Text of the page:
Cancer Facts for Gay Men

Cancer Facts for Gay Men

Gay men experience different rates of certain types of cancer because of our risk factors. It is important to recognize and address our barriers in health. Many gay men don’t tell their doctors about their sexual orientation because they don’t want discrimination to affect the quality of health care they receive. Fear of a negative experience with a health care professional can lead some to delay or avoid routine care such as early detection tests. Missing routine cancer screenings can lead to cancer being diagnosed at a later stage, when it’s harder to treat. Today, there are many LGBT friendly health professionals. Don’t give up – find the respectful care you deserve. A lesbian, gay, bisexual, and transgender (LGBT) community center such as Qmunity (1170 Bute street / 604 684-5307) may be able to refer you to LGBT friendly health care providers.

Lung cancer is more prevalent in gay men:

People who smoke are at greatest risk for lung cancer, and the American Cancer Society reports that gay and bisexual men are more likely to smoke (33.2%) than men in the general population (21.3%). Lung cancer is one of the few cancers that can often be prevented simply by not smoking. If you don’t smoke, don’t start, and reduce your exposure to second hand smoke by seeking smoke-free places.

Prostate cancer is less prevalent in gay men:

Here is the good news. A recent study on cancer survivorship and sexual orientation showed that gay men have a lower rate of prostate cancer. The reason for this is unknown but this recent data is an interesting contrast to a 1987 study which showed the opposite. Regardless of sexual orientation, it is important for all men to be aware of this risk. Prostate cancer can usually be found in its early stages by having a prostate-specific antigen (PSA) blood test and a rectal exam. Your doctor should do these tests every year starting at the age of 50.

Let’s be honest, most gay men know what their prostate is supposed to feel like. Let your doctor know if you have any abnormal sensations. Check your own prostate regularly or have some fun by getting your partner to feel it for you. You are looking for changes in size. Your prostate is located about 1.5 inches inside your rectum toward the front. It should normally be about the size of a walnut. If you notice a change in size or any abnormalities on the surface of your prostate gland you should talk to your doctor.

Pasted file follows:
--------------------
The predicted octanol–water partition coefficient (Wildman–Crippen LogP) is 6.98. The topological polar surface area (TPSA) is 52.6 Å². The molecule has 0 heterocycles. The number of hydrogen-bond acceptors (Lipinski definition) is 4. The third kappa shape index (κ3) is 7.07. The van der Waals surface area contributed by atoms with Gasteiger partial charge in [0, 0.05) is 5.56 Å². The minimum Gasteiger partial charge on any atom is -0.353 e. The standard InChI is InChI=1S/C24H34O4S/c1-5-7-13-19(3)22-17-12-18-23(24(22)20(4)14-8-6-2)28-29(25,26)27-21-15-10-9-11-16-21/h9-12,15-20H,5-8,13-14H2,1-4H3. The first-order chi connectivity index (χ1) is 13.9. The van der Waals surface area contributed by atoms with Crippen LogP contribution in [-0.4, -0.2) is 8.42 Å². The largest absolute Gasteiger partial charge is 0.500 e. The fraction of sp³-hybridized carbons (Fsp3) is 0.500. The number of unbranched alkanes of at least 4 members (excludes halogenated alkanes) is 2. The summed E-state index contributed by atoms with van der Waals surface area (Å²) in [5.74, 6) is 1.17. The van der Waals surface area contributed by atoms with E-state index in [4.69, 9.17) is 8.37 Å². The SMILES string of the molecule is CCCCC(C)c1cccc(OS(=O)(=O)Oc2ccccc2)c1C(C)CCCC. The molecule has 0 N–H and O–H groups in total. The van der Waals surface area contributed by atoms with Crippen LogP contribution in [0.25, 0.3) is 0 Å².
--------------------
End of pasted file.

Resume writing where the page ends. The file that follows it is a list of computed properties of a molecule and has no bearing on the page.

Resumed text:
Anal cancer is more prevalent in gay men:

Exposure to the human papilloma virus (HPV) increases the risk of anal cancer. HPV risk is increased by having anal intercourse and many sex partners. The vaccine Gardasil can prevent harmful strains of HPV that cause warts and cancer. For more information on the HPV vaccine, click here. You can also reduce your risk of anal cancer by having fewer and more trusted partners. If you are not the relationship type, trusted fuck buddies are a safer bet. Condoms will not always protect against HPV, because HPV can pass by skin-to-skin contact with any area of the body. Still, condoms are effective in prevention of HPV and very important to protect against HIV and other diseases that are passed on through body fluids. A rectal exam will find some cases of anal cancer early so see a doctor you trust and make him aware of what risks you may have taken.

All men should see a doctor or nurse on a regular basis to get the cancer screenings that are appropriate for them and support to make healthy lifestyle choices that reduce cancer risk. Knowing about these cancers and how they can be prevented or found early may save your life.

Courtesy of

V-Rag

Written by

Jason Kellar